But Beijing also uses them as a warning. As police guarded Tiananmen Square today, a pro-Communist Party newspaper wrote, the crackdown was a — quote — "vaccine against future turmoil, an anniversary that actually guarantees stability."

    And we explore the legacy of Tiananmen and the impact that Tiananmen has had on today's China with Minxin Pei, professor of government at Claremont McKenna College. Thirty years ago, he was a student in the U.S. and a democracy activist and appeared on the "NewsHour" on June 5, 1989. And Orville Schell, the director of the Center on U.S. and China Relations at the Asia Society, he was in Beijing during the protests.

    Welcome to you both back to "NewsHour."

    Minxin Pei, let me start with you.

    Take me back to those days. The protests weren't only in Beijing. They were across about 200 different cities. The government was divided on how to respond. The army tried to get in Beijing, and couldn't even reach there in the days before.

    How existential were these protests as a threat to the Chinese government?

  • Minxin Pei:

    I think that moment, that movement came very close to overthrowing the Chinese Communist Party's rule, because the party, as you said, was itself divided at the very top, and millions and millions of protesters were protesting around the country.

    And the country was really on the brink of a revolution.

  • Nick Schifrin:

    Orville Schell, you were in Tiananmen on those days ahead of the crackdown. What were these protesters, what were these students, most of them, asking for? And how high were their hopes?

  • Orville Schell:

    This was a movement that lasted over seven weeks.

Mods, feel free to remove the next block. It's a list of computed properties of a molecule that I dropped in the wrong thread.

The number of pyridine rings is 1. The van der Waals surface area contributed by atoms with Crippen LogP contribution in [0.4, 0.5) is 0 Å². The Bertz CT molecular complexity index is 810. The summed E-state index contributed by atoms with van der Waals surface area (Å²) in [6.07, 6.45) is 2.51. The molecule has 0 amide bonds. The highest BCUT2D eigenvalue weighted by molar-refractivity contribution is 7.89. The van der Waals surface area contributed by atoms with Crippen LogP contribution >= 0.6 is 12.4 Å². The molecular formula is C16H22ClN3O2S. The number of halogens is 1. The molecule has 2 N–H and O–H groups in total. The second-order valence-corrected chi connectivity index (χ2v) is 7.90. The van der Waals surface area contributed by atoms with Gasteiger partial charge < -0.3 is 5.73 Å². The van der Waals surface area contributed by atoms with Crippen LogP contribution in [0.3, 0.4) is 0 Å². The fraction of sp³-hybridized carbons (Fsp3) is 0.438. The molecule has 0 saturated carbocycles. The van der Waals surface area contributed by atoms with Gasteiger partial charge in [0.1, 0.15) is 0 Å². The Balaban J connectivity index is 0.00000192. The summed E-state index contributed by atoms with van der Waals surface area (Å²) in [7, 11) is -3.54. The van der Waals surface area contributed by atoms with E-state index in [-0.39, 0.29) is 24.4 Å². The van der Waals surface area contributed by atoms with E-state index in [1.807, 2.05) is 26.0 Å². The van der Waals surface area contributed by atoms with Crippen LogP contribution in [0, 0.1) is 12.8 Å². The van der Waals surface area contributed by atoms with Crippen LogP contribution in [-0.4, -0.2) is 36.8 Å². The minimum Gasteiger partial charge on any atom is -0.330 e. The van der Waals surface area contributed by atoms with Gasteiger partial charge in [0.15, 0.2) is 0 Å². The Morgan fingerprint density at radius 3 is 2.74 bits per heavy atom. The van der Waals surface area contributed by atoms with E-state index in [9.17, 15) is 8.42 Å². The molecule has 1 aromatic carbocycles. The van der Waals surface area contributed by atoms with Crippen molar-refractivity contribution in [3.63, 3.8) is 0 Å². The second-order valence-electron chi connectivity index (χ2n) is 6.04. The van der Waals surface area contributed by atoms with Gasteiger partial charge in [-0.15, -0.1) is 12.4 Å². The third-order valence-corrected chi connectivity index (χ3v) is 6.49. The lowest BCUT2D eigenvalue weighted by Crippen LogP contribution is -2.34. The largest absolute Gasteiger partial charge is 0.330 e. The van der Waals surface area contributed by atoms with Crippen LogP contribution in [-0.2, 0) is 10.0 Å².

So, by the time it moved a few weeks down the line, they'd accrued all sorts of ordinary people, workers. There was every sort of aspect of social life represented.

    And I think the thing which is so striking about being there then was that, I mean, there was a sense of invincibility, that somehow they were on the crest of some major, major change, after decades and decades of a — kind of an only incipient democratic movement.

    And, Indeed, before the People's Liberation Army came in the first time, where they were stopped in their tracks in the streets by hundreds of thousands of people, there was this sense, as Minxin suggests, that maybe this time there would be a dynastic change.

    And that's what made it so shocking when they finally moved in the next time with guns blazing and showed they really meant business.

  • Nick Schifrin:

    The next time they moved in, of course, was the anniversary that we're marking today, June 4, when hundreds, perhaps thousands, were killed.

    Minxin, we now know more about what Chinese leaders were thinking, why they felt they had to go in to Tiananmen that night. Did they understand or did they misunderstand why these people were protesting and why they were so upset?

  • Minxin Pei:

    I think, at the beginning, they did not understand what the students were demanding, even though the students made their demands very, very clearly. They wanted more freedom to govern themselves. They wanted a free student union. They wanted the government to call them patriots, rather than troublemakers.

    These were very moderate demands. But toward June 4, the government, the senior leaders apparently had a different idea. They thought they had to make an example of this pro-democracy movement. They wanted to show that the Chinese government, the Chinese Communist Party, means business when it says it would not tolerate any challenge to its power.

  • Nick Schifrin:

    Orville Schell, you have written about this recently.

    In the late '80s, China was opening up, was reforming. Did Tiananmen closed the door to those major political changes that could have happened?